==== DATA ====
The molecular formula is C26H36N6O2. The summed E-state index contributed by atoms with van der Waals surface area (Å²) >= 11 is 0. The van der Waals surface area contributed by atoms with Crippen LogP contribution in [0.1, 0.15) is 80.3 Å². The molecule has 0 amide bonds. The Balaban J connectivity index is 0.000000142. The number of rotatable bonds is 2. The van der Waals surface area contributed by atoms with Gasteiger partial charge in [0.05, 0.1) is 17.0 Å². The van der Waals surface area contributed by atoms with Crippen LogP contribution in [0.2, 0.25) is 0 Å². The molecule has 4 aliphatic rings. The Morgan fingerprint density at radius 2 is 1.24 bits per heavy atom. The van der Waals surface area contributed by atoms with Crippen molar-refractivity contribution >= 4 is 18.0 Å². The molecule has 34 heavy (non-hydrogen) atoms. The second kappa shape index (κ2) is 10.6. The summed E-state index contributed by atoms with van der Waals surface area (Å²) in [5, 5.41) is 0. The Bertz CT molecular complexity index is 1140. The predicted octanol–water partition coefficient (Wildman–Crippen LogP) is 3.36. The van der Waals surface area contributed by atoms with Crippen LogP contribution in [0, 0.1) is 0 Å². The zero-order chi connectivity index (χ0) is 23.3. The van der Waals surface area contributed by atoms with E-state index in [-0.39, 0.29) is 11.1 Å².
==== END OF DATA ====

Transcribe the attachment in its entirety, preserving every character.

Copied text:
The molecular formula is C26H36N6O2. The summed E-state index contributed by atoms with van der Waals surface area (Å²) >= 11 is 0. The van der Waals surface area contributed by atoms with Crippen LogP contribution in [0.1, 0.15) is 80.3 Å². The molecule has 0 amide bonds. The Balaban J connectivity index is 0.000000142. The number of rotatable bonds is 2. The van der Waals surface area contributed by atoms with Gasteiger partial charge in [0.05, 0.1) is 17.0 Å². The van der Waals surface area contributed by atoms with Crippen LogP contribution in [0.2, 0.25) is 0 Å². The molecule has 4 aliphatic rings. The Morgan fingerprint density at radius 2 is 1.24 bits per heavy atom. The van der Waals surface area contributed by atoms with Crippen molar-refractivity contribution >= 4 is 18.0 Å². The molecule has 34 heavy (non-hydrogen) atoms. The second kappa shape index (κ2) is 10.6. The summed E-state index contributed by atoms with van der Waals surface area (Å²) in [5, 5.41) is 0. The Bertz CT molecular complexity index is 1140. The predicted octanol–water partition coefficient (Wildman–Crippen LogP) is 3.36. The van der Waals surface area contributed by atoms with Crippen LogP contribution in [0, 0.1) is 0 Å². The zero-order chi connectivity index (χ0) is 23.3. The van der Waals surface area contributed by atoms with E-state index in [-0.39, 0.29) is 11.1 Å².